PAGING THROUGH H
THE TRIBUNE-P HONOGRAPH PUBLISHED IN ABBOTSFORD THURSDAY, NOVEMBER 13, 1969
Frank Beran named top farmer by Jaycees
Frank Beran of Athens was named the outstanding young farmer in the area at the second annual banquet sponsored by the Abbotsford area Jaycees Monday evening, November
10. Beran received a plaque “in recognition of exceptional progress in agriculture and contributions to the community” at the banquet at the House of Dav-Ed. He has farmed a 320 acre farm in the town of Johnson, Marathon County, for 12 years. On the farm are 48 head of dairy cattle and 40 swarms of bees. Mr. and Mrs. Beran have five children.
The other finalists were Lyle Duvall of Colby, Gordon Lynn Jr. of Unity and Thomas Venzke of Athens.
Duvall has been engaged in farming for 13 years. He farms 120 acres on his farm and rent an additional 120 acres. He has 45 head of dairy cattle. Mr. and Mrs. Duvall have three children. Their farm is located in the town of Hull, Marathon County.
Lynn has 11 years of farming experience. He operates a 320 acre farm with 66 head of dairy cattle in the town of Brighton, Marathon County. The Lynns have four children.
Venzke farms a 190 acre farm in the town of Johnson, Marathon County, with 50 head of dairy cattle. He has farmed for 12-1/2 years. Mr. and Mrs. Venzke have five children.
The four finalists were elected from young farmers residing in the Abbotsford and Colby school districts. The young me were evaluated in regards to net worth, increases in value of farm operation, conservation practices, management and community service.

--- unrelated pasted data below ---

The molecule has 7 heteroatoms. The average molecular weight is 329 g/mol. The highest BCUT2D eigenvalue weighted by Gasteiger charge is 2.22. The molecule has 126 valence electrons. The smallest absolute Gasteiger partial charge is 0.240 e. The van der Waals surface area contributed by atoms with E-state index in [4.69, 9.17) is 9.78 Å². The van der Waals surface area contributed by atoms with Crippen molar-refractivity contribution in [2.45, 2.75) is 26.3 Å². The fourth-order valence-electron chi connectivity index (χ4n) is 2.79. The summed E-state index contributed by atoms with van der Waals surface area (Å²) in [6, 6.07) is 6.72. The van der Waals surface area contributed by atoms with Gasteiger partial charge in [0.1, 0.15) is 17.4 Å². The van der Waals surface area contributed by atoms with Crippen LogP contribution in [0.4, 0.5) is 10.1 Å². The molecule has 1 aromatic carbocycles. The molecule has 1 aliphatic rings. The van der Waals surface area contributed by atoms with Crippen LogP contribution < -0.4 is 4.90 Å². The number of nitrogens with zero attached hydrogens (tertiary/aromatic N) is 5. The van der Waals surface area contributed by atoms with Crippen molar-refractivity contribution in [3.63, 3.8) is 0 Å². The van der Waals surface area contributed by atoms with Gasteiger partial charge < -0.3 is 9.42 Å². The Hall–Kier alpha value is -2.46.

THE TRIBUNE-P HONOGRAPH PUBLISHED IN ABBOTSFORD WEDNESDAY, NOVEMBER 15, 1989
Recycling not profitable, but saving landfill
The Abbotsford Landfill Committee was scheduled to meet with Keith Schwarze this week to discuss the recycling situation, which is being hampered by a lack of profitable markets for the recycled products.
The recycling operation that Schwarze runs in the city building on Fifth Street was up for discussion during 1990 budget considerations at the Nov. 13 council meeting, and it was noted a shredder and baler will be purchased in 1990. That may cost around $20,000.
After more than three months of operation gathering paper, cardboard, plastic, tin, glass and other materials, Schwarze’s profit margin is thin if it exists at all. “I don’t think he’s going to be able to make a profit. The markets have dropped,” Olson said.
Added Ald. Bob Morrow, “We’re in it whole hog and we’re not backing out now. The plastic and cardboard markets have stopped. We might end up paying the man to run it for us.”
Mayor Duane Grube wondered why Schwarze didn’t have a signed contract with the city. He originally was to operate for three months, and then go over his financial situation with the Landfill Committee before the council agreed to a longer-term deal.
Said Grube, “We have to give the man some time and back him up — a year contract, or even two years.”
Even if there is no profitable market for recycled materials, the city is saving valuable space at its landfill. Landfi ll operator Bill Colby estimated the volume coming there has declined by 75% since recycling began.